Six Days in Fallujah, a game based on real events that takes place during the Second Battle for Fallujah in 2004, is 'not trying to make a political commentary,’ according to its publisher.
After being canceled by its original publisher in 2009, the tactical military shooter Six Days in Fallujah is now back in development thanks to Highwire Games, a studio comprised of ex-Halo and Destiny developers.
You'd think a game about a real-life warzone would be political by its very nature, but apparently, the development studio and publisher behind the project are trying to approach it from an apolitical angle.
In an interview with Polygon, publisher Victura boss, Peter Tamte, explained that the purpose of bringing Six Days in Fallujah back from obscurity is to highlight "the complexity of urban combat" by letting us see the world from the perspective of boots-on-the-ground soldiers.
"For us as a team, it is really about helping players understand the complexity of urban combat," Tamte says in the interview.
"It's about the experiences of that individual that is now there because of political decisions. And we do want to show how choices that are made by policymakers affect the choices that [a Marine] needs to make on the battlefield. Just as that [Marine] cannot second-guess the choices by the policymakers, we're not trying to make a political commentary about whether or not the war itself was a good or a bad idea."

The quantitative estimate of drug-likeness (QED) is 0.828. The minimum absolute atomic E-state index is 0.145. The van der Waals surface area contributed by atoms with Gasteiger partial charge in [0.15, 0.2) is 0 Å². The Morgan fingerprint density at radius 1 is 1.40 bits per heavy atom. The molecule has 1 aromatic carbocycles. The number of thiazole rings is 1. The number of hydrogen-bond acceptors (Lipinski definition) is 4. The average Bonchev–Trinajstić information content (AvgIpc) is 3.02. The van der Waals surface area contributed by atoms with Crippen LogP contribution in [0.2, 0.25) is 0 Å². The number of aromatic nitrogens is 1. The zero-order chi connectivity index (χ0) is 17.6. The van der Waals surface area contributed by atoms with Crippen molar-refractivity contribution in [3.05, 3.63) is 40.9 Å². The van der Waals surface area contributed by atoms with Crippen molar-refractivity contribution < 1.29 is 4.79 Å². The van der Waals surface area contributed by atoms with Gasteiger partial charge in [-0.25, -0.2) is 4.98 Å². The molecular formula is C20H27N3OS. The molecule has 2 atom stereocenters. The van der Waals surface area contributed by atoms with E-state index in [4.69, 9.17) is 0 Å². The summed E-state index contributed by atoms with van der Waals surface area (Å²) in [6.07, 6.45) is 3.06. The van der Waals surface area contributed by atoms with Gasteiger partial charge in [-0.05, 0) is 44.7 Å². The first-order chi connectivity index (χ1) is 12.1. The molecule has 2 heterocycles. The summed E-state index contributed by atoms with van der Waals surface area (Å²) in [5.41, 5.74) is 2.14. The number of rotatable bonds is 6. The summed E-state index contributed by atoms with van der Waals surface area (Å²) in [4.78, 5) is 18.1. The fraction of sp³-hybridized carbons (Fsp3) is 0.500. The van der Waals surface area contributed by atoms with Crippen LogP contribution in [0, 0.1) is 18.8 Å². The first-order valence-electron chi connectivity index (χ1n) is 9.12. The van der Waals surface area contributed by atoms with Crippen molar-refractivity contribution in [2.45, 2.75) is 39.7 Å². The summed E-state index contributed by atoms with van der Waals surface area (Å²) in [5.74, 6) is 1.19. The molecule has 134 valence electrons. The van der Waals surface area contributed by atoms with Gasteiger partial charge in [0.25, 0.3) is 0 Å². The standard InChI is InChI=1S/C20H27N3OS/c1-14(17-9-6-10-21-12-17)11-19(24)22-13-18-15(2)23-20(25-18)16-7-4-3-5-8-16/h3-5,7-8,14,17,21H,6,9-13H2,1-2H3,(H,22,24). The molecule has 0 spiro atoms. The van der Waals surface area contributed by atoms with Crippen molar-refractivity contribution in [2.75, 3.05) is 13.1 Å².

It's strange, making a game set in a real-life war that tries not to have an opinion on war itself. Some may argue that your choice to make this game in the first place is – in itself – a political commentary. We've similar slipperiness from developers before, most notably when Ubisoft said it thought being openly political in games is “bad for business” during The Division 2's marketing campaign.
"A message that I heard from all of the people who've lost loved ones in battle is, they don't want their child or friend's sacrifice to be forgotten," Tamte explains. "Even the ones who were very opposed [to the war in Iraq]. And I had conversations with many of them, as well as other members of our team--especially former military who are on our team [that] had conversations with many of these families in 2009--and we heard one after the other, 'We don’t want you to make a game about this, but we don't want our son's sacrifice to be forgotten.' It's a mixture of that.
"The reality is that most people are not aware of the battle for Fallujah."
Naughty Dog's Neil Druckmann certainly has something to say about matters (below).
If your game deals with serious subject matter then it is inherently political. If that’s a problem, make a different game... otherwise you owe it to your game to lean into it, doing your damnedest to treat as honestly, completely as possible. Warts and all.— Neil Druckmann (@Neil_Druckmann) February 15, 2021
The publisher is eager to outline the fact that the development team hasn't set out to make a game similar to Call of Duty. "[...] For most [relatives of war veterans] their only idea of a video game is watching somebody else play Call of Duty. Call of Duty is a sport, and if somebody made a sport out of the killing of my son, I'd be pretty upset. Our job now is to show people that we're not making Call of Duty."
The game was originally announced and developed by Atomic Games in 2009 and was supposed to be published by Konami, but thanks to its controversial subject matter, the game was canceled and mostly forgotten about until recently.
If you'd like to see some more games that absolutely aren't political in any way, you can check out our list of the 8 best apolitical video games.